Analysis – Sorry seemed to be a rather easy word at the Abuse in Care Royal Commission of Inquiry over the past fortnight.
The inquiry has just wrapped up its latest round of public hearings, with various faith-based redress processes in the spotlight as representatives from three church groups fronted up to the commissioners. The sessions allowed leaders to respond to testimonies given late last year in which former residents of faith-based institutions talked about their experiences of abuse and the often nettlesome problems they encountered seeking recognition and redress.
The latest round also served as something of a curtain-raiser to what almost certainly will be a centrepiece of the inquiry overall, an examination of abuse in state care, which starts in early May.
This month, all-purpose expressions of regret abounded throughout much of the process – confected with genuine emotion, to be sure, but too often not heavily seasoned with hard specifics. This especially continued to be the case when it came to putting some kind of dollar value on the restitution for cases in which provable criminal abuse historically occurred.
The Catholic Church led the way with Cardinal John Dew addressing victims directly.
“I apologise to you, on behalf of the bishops and congregational leaders of the Catholic Church in Aotearoa New Zealand,” Dew said. “I also apologise to you on behalf of those who preceded us as bishops and congregational leaders.” The Church offered “no excuses” for its past actions and that which caused ongoing harm, he said.
Gerry Walker, chief secretary of the Salvation Army, said that children and vulnerable people were abused in its care remains a “source of great shame” and that the Christian organisation has pledged not to “duck and weave” in accepting responsibility. It, too, has tendered the deepest of apologies.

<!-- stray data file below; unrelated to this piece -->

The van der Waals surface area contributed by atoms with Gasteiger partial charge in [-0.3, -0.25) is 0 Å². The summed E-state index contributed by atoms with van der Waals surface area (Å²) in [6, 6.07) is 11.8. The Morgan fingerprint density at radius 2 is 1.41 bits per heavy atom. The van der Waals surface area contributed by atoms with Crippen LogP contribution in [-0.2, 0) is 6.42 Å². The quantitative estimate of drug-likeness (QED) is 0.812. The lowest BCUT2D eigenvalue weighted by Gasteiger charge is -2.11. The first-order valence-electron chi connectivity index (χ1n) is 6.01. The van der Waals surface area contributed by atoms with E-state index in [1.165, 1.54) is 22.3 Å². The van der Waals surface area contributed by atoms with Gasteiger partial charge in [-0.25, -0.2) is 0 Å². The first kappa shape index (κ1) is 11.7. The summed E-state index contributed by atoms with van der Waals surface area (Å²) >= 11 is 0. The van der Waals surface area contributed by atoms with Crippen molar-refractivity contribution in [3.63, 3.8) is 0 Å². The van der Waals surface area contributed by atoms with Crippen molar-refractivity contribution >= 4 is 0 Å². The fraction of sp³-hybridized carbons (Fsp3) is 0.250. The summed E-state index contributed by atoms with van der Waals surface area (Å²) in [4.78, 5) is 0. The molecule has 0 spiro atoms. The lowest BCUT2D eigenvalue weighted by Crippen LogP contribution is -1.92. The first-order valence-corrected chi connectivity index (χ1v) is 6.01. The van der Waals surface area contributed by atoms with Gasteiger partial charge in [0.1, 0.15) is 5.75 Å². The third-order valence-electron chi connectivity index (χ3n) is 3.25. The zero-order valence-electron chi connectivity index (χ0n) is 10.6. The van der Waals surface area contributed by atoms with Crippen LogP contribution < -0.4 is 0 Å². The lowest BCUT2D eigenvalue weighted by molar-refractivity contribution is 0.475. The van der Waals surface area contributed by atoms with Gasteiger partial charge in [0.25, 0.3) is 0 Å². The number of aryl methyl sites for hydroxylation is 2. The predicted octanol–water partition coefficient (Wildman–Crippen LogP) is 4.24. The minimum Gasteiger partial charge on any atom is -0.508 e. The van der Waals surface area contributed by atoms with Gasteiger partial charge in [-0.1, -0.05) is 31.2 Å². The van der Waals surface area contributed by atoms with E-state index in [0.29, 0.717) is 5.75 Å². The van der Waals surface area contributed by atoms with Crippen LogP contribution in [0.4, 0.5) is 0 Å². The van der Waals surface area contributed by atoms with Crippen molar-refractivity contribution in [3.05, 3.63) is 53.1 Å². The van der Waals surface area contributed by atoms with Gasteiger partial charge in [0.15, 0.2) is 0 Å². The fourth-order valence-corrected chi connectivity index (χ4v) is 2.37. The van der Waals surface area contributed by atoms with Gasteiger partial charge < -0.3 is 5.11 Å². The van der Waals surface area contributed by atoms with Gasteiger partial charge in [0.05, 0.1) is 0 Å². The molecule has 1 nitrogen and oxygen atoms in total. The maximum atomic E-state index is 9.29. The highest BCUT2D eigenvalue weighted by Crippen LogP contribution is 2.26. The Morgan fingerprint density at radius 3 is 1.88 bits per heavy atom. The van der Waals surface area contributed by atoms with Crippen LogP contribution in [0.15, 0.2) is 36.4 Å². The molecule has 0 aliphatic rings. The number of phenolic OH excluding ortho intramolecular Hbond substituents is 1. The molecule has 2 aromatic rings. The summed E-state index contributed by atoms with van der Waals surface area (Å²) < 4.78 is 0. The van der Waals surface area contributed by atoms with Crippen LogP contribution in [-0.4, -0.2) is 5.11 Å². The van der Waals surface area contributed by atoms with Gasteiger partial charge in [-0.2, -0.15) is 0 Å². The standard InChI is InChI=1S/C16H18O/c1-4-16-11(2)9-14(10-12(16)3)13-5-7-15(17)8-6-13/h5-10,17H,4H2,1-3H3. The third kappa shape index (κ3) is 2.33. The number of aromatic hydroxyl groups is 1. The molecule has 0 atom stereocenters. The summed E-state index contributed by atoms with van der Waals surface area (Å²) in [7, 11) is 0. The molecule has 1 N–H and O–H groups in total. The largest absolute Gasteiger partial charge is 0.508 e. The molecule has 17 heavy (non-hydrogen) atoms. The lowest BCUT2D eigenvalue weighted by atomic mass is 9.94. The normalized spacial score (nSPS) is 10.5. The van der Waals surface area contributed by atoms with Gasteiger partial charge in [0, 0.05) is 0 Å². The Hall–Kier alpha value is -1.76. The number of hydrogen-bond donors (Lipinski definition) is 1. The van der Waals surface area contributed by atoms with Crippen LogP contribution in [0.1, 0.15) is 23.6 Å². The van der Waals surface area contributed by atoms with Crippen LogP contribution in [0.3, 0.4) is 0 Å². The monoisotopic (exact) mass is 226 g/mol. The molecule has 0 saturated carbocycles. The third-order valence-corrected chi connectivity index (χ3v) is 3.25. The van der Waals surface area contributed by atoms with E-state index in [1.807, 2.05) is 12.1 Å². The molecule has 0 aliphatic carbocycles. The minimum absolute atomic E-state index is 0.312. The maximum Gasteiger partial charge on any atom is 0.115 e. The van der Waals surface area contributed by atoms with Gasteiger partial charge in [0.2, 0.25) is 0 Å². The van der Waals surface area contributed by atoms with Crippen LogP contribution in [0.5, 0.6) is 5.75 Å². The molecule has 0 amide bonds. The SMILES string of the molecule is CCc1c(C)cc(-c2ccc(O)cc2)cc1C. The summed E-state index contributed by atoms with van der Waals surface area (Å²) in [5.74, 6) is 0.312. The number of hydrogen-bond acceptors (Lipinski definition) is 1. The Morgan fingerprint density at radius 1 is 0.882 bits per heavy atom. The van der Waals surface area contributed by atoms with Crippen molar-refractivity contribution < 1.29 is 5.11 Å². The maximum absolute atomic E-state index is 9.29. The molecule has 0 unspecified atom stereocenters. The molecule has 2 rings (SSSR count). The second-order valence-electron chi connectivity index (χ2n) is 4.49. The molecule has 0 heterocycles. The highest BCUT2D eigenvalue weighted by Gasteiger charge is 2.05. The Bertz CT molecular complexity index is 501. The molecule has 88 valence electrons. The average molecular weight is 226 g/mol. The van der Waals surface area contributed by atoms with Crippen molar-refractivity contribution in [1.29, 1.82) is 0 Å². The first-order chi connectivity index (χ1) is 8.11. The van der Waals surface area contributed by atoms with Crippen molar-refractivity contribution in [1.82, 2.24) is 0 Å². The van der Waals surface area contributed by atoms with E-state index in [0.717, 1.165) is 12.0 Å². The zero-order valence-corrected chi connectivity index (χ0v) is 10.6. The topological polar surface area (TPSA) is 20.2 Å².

As did the Anglican bishop of Auckland, Ross Bay, who spoke “to all those that have been in any way abused or neglected while in our care. I also apologise for the times when the Anglican Church has compounded your pain and suffering by responding to such instances of abuse and neglect in an inappropriate manner.”
None of this was remotely amusing, of course, but that’s not to say the fortnight entirely lacked for unintentionally dark comedy.
On the second day of his testimony, Bay managed to score a magnificent own-goal while extolling the Church’s supposedly improved system for dealing with historical complaints: a dedicated hotline for former wards.
Commission counsel Katherine Anderson asked him to call the number so as to put the quality of this no-doubt impressive innovation on record. In a scene worthy of the old BBC hit All Gas and Gaiters, Bay did so only to learn – on speaker-phone, with the commissioners looking on bemusedly – “the number you’ve dialled is not currently allocated to a phone”. The bishop admitted he was “embarrassed” by the comic-but-not-funny turn.
“Well,” Anderson responded balefully, “as my grandmother says, no one ever dies from embarrassment. But is it of concern that somebody seeking to reach out might receive that as their initial response?”